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No room at the dump: NFLA fears Johnson’s nuclear ambitions will lead to need for second unwanted underground facility

Like the standing joke about buses turning up late and in pairs, the
Nuclear Free Local Authorities fear that Boris Johnson’s commitment to
treble Britain’s nuclear generating capacity by 2050 will create so much
new toxic nuclear waste that the government will want to build a second
underground nuclear dump in the next two decades.

A large, and much maligned, element in last week’s UK Energy Security Strategy was the
pledge to build up to eight new large nuclear power stations over the next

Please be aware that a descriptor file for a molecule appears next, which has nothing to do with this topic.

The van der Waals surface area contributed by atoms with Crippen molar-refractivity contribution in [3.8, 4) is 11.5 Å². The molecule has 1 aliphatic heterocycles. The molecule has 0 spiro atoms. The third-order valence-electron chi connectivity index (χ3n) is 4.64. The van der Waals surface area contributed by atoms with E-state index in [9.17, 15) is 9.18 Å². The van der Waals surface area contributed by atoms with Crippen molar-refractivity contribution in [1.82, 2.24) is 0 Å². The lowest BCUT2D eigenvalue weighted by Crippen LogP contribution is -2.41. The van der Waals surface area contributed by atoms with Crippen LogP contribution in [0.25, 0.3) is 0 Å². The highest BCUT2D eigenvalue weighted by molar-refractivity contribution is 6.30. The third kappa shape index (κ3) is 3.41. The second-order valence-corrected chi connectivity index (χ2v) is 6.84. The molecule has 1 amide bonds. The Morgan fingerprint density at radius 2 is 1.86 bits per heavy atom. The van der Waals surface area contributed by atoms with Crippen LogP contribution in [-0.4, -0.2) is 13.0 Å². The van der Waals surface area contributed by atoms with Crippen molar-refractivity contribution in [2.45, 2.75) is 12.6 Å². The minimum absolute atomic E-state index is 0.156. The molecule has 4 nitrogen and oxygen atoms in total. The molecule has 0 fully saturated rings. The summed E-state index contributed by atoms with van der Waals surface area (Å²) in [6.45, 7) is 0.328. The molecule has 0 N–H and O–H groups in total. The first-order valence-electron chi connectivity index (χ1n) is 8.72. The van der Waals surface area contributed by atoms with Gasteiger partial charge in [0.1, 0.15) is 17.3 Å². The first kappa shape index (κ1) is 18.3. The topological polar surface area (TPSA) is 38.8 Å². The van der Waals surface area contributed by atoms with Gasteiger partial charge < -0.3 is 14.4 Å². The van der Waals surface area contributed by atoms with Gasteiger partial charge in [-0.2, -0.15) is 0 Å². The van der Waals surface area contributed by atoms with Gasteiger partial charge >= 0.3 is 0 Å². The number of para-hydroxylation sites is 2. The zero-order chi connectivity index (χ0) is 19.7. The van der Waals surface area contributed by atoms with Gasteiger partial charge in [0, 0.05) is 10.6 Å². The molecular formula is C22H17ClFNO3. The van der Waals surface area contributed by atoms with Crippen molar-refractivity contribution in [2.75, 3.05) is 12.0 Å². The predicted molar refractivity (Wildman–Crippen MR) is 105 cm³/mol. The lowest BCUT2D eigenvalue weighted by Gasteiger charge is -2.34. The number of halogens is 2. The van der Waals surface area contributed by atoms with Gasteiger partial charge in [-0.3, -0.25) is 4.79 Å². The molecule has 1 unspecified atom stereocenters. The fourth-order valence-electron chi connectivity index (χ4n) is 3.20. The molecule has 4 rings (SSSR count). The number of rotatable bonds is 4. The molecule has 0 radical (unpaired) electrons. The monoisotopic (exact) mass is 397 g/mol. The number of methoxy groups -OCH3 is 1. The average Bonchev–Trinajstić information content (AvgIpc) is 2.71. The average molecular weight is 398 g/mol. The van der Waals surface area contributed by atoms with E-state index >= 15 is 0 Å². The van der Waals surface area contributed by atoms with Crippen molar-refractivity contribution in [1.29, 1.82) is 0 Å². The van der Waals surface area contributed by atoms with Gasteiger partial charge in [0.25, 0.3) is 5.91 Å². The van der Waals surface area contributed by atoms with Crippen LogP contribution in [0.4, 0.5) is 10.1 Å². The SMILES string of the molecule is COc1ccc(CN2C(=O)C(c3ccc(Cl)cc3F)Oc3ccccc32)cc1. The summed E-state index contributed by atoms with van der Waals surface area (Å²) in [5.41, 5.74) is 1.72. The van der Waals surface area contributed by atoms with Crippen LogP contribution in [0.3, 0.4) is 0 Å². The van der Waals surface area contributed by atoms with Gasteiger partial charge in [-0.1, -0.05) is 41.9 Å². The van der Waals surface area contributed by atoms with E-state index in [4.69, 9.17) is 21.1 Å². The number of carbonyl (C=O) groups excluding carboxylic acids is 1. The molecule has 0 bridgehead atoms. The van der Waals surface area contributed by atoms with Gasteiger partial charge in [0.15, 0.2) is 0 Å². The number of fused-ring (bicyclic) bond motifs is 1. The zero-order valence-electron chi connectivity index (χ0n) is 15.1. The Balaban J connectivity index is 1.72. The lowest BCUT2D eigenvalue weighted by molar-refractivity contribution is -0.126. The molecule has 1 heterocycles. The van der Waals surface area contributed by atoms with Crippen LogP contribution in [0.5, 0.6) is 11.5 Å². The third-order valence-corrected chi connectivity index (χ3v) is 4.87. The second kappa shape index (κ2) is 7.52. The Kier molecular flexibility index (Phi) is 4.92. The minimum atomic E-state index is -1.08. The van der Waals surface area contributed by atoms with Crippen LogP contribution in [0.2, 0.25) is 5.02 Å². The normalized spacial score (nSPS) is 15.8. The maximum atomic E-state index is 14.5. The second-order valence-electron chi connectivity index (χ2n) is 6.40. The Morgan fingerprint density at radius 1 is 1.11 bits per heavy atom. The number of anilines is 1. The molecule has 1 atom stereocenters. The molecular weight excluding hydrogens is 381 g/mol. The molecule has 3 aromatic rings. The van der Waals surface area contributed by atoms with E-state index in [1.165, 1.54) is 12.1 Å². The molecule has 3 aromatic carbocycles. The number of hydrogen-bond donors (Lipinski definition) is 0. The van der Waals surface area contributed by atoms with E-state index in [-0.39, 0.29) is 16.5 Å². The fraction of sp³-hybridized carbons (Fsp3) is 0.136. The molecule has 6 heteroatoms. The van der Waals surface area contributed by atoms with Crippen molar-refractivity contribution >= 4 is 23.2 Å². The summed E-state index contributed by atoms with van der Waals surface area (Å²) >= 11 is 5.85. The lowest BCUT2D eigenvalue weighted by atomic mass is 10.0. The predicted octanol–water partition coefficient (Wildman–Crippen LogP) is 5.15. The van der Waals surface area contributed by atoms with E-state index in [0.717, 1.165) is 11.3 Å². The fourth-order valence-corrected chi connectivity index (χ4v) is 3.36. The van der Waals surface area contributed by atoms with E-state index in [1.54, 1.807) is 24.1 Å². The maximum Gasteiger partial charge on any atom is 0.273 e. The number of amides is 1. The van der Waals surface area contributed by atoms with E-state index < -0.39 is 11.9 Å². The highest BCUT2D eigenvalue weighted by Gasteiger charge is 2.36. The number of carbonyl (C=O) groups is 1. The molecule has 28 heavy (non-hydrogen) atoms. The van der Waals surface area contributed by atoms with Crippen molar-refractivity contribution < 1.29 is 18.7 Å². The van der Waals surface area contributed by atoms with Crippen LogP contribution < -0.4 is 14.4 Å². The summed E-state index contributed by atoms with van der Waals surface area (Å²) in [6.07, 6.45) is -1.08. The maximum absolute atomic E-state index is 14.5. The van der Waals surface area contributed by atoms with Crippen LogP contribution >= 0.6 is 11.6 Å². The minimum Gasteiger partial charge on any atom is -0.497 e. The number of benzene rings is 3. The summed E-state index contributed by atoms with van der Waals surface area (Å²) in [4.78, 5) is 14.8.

three decades, generating 24 gigawatts of electricity, and the UK could run
out of room to store the resultant radioactive waste if the Prime
Minister’s plan becomes reality.

Professor Claire Corkhill is Chair in
Nuclear Material Degradation and EPSRC Early Career Research Fellow and
Reader at the University of Sheffield, and a member of the Committee on
Radioactive waste Management (CORWM) which advises the government.
Professor Corkhill has publicly commented that existing plans for the dump
will only provide sufficient capacity to take the legacy waste from 70
years of operations and waste from up to 16 gigawatts of nuclear new build,
and has expressed concern about ‘rushing to expand nuclear power until
the implementation of radioactive waste policy [i.e. the GDF] has
progressed further’.

 NFLA 13th April 2022


April 16, 2022 - Posted by | UK, wastes

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